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Astronomers study evolution of a giant outburst in X-ray binary EXO 2030+375

Astronomers study evolution of a giant outburst in X-ray binary EXO 2030+375

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Astronomers study evolution of a giant outburst in X-ray binary EXO 2030+375
Chandra/HETG spectrum of EXO 2030+375. Credit: Ballhausen et al., 2024.

An international team of astronomers has observed an X-ray binary system known as EXO 2030+375. Results of the observation campaign, presented in a research paper published June 18 on the pre-print server arXiv, provide more insights into the evolution and nature of a giant outburst of this system observed three years ago.

X-ray binaries (XRBs) consist of a normal star or a white dwarf transferring mass onto a compact neutron star or a black hole. Based on the mass of the companion star, astronomers divide them into low-mass X-ray binaries (LMXB) and high-mass X-ray binaries (HMXB).

Be/X-ray binaries (BeXRBs) are the largest subgroup of HMXBs. These systems consist of Be stars and, usually, neutron stars, including pulsars. Observations have found that most of these systems showcase weak persistent X-ray emission that is interrupted by outbursts lasting several weeks.

EXO 2030+375 is a BeXRB discovered in 1985 during a strong X-ray outburst. The system is composed of a magnetized neutron star and a B0 Ve companion. The orbital period of EXO 2030+375 is 46 days and the neutron star exhibits X-ray pulsations with a period of approximately 43 seconds. The binary is most likely 7,800 light years away, however some studies point to a closer distance.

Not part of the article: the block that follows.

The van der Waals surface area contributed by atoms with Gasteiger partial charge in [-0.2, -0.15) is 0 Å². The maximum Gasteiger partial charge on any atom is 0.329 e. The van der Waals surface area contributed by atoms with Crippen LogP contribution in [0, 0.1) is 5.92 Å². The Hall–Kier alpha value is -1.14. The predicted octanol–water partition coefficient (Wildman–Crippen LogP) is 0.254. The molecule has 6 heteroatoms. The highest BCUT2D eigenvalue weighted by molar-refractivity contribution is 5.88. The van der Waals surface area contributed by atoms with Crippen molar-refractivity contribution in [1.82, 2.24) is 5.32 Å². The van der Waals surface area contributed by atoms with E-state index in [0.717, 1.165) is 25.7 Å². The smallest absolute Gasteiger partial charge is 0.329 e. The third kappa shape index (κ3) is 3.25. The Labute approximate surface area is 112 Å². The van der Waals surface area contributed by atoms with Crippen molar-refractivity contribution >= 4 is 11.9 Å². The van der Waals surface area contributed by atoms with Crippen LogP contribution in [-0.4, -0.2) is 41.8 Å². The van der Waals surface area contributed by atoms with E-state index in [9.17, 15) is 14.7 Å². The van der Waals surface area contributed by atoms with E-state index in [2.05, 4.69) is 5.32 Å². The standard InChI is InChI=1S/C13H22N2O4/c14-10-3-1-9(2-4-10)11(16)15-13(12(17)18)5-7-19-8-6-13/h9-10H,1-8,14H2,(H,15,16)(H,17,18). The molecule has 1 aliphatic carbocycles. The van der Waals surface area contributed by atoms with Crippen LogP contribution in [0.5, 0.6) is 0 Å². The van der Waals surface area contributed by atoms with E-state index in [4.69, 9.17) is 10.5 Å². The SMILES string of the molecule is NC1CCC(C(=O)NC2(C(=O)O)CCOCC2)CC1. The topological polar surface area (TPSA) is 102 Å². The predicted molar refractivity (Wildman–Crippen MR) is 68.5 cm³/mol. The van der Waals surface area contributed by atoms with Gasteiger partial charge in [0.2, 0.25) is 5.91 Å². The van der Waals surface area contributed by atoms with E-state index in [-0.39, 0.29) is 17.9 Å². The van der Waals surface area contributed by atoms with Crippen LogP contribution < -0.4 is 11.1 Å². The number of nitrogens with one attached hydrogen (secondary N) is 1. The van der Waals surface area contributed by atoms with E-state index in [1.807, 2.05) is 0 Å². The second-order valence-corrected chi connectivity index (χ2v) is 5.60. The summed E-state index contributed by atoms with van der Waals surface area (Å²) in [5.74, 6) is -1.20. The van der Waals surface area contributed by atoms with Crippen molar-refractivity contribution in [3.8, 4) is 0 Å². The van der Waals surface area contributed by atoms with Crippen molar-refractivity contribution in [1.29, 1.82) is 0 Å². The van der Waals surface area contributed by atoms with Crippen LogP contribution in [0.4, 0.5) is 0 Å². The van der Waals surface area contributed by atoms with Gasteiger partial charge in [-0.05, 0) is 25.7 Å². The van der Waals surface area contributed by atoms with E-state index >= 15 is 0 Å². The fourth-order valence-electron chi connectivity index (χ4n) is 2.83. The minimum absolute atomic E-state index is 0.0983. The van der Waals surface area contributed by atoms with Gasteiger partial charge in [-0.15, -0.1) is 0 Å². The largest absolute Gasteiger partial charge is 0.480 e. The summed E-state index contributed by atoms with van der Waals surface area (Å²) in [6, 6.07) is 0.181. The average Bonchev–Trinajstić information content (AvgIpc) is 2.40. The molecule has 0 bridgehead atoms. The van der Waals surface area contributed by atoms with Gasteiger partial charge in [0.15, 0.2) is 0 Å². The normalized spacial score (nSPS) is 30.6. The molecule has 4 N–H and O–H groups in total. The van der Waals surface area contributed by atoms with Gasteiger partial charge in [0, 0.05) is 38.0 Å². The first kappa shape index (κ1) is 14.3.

Three giant outbursts have been observed from EXO 2030+375 so far—in 1985, 2006, and 2021. The latest outburst, which started in July 2021, has been observed with the Nuclear Spectroscopic Telescope Array (NuSTAR) spacecraft and with the Neutron Star Interior Composition Explorer (NICER) onboard the International Space Station (ISS). The observations were conducted by a group of astronomers led by Ralf Ballhausen of the University of Maryland College Park.

The observations EXO 2030+375 detected a drastic spectral transition characterized by a spectral hardening toward lower luminosity. This finding is surprising as many accreting pulsars show stable, power-law like continuum mostly formed by Comptonized bremsstrahlung at luminosities above 10 undecillion erg/s. The astronomers noted that significant spectral transitions toward low-luminosity accretion are expected at lower luminosities.

According to the study, the reported spectral hardening cannot be described by a simple change in the power-law index or folding energy, but requires additional absorption or emission components. It turned out that NuSTAR observations confirmed the presence of such an absorption feature at 10 keV, which was suggested by previous studies. The researchers suppose that this feature is a product of the complex continuum formation.

By analyzing the collected data, the authors of the study detected no strong absorption or emission lines. However, NICER monitoring identified a moderate variability of the iron line equivalent width.

More information:
R. Ballhausen et al, The giant outburst of EXO 2030+375 II: Broadband spectroscopy and evolution, arXiv (2024). DOI: 10.48550/arxiv.2406.13029

Journal information:

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Astronomers study evolution of a giant outburst in X-ray binary EXO 2030+375 (2024, June 25)
retrieved 25 June 2024

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